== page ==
We call a dataflow component confluent if it produces the same set of outputs for all orderings of its inputs. Confluent components never exhibit any of the three dataflow anomalies listed above. Confluence is a property of the behavior of components—monotonicity (a property of program logic) is a sufficient condition for confluence.
For non-confluent components, we can use either sequencing or sealing (disallowing components from producing outputs until all of their inputs have arrived, useful in conjunction with punctuated streams).
In a Blazes model, components are annotated as either Confluent (C) , or Order-Sensitive (O), and as either Read-only (R, stateless), or a write path (W, stateful).
The CR annotation indicates that a path through a component is confluent and stateless; that is, it produces deterministic output regardless of its input order, and its inputs do not modify the component’s state. CW denotes a path that is confluent and stateful. The annotations ORgate and OWgate denote non-confluent paths that are stateless or stateful, respectively.
The optional gate subscript identifes the attributes that serve as partition keys to identify the partitions over which the component operates. CRDTs for example, would be modelled as CW.
Streams may be annotated with a Seal(key) annotation which indicates that the stream is punctuated on the subset key of the stream attributes. The Rep annotation indicates that a stream is replicated.
Blazes uses component and stream annotations to determine if a given dataflow is guaranteed to produce deterministic outcomes; if it cannot make this guarantee, it augments the program with coordination code.
When Blazes finds potential for anomalies, it selects the minimal coordination strategy needed to avoid them.
Blazes will automatically repair dataflows that are not confluent or convergent by constraining how messages are delivered to certain components. When possible, BLAZES will recognize the compatibility between sealed streams and component semantics, synthesizing a seal-based strategy that avoids global coordination. Otherwise, it will enforce a total order on message delivery to those components.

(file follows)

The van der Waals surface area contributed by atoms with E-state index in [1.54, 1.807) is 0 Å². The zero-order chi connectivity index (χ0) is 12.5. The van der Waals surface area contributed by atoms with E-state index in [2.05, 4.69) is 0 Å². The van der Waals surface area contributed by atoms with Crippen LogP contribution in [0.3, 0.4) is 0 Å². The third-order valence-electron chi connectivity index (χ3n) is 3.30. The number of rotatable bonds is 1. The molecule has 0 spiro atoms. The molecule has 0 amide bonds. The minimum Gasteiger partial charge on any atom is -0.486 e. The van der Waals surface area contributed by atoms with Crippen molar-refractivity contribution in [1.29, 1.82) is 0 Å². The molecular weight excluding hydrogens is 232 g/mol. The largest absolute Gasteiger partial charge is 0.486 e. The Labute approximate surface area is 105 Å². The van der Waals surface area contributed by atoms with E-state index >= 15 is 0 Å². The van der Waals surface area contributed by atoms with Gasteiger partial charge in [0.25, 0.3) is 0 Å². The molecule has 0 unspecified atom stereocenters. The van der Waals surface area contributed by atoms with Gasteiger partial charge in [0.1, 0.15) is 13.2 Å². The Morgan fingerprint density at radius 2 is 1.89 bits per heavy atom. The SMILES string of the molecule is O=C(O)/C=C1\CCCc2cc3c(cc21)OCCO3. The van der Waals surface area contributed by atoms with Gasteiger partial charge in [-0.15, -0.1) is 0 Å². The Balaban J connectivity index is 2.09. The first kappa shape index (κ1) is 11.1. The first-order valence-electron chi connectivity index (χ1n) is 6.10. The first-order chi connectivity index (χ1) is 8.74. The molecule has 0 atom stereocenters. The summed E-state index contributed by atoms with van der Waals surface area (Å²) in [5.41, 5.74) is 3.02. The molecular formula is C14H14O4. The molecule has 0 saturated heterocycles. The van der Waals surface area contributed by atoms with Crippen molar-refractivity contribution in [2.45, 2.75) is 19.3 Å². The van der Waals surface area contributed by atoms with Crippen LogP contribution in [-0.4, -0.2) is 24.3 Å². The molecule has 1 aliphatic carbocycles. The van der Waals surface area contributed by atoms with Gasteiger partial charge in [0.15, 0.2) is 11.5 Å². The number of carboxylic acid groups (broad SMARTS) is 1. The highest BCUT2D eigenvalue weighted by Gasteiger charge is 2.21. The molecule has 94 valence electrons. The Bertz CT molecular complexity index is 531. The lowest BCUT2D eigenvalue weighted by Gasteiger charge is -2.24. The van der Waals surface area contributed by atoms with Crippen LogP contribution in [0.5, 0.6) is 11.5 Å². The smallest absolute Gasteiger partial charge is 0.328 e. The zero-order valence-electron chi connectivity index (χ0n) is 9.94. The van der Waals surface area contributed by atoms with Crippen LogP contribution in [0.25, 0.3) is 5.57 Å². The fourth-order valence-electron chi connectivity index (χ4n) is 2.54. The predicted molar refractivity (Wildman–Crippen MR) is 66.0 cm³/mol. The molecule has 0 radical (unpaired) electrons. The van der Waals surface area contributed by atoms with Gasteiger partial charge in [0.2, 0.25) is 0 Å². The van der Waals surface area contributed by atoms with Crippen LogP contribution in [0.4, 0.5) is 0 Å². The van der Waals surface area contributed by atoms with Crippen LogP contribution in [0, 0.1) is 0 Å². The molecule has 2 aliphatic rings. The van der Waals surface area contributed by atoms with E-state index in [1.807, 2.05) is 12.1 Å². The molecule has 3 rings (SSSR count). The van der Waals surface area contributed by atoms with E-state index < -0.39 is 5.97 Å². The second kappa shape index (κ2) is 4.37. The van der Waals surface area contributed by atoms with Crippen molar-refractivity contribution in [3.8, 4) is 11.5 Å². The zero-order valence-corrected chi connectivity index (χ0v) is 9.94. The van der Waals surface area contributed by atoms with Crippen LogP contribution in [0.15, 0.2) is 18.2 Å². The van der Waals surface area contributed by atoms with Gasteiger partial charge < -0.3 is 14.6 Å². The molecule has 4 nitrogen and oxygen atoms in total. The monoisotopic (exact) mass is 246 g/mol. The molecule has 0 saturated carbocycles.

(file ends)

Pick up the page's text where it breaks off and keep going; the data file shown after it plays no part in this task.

By eliminating ‘over-cautious’ coordination, Blazes improves program performance (throughput):
The overhead of conservatively deploying a transactional topology is considerable. The uncoordinated dataflow has a peak throughput roughly 1.8 times that of its coordinated counterpart in a 5-node deployment. As we scale up the cluster to 20 nodes, the difference in throughput grows to 3×.
With Blazes taking care of coordination, Alvaro et al. argue that placement becomes one of the biggest remaining issues a distributed systems engineer needs to focus on.
Rules of thumb regarding data placement strategies typically involve predicting patterns of access that exhibit spatial and temporal locality; data items that are accessed together should be near one another, and data items accessed frequently should be cached.
Finally, for a given model, Blazes can determine the coordination required. But how do we know if we have a good model in the first place? Might another formulation be better?
Some design patterns emerge from our discussion. The first is that, when possible, replication should be placed upstream of confluent components. Since they are tolerant of all input orders, inexpensive replication strategies (like gossip) are sufficient to ensure confluent outputs. Similarly, caches should be placed downstream of confluent components. Since such components never retract outputs, simple, append-only caching logic may be used. More challenging and compelling is the possibility of capturing these design principles into a compiler and automatically rewriting dataflows.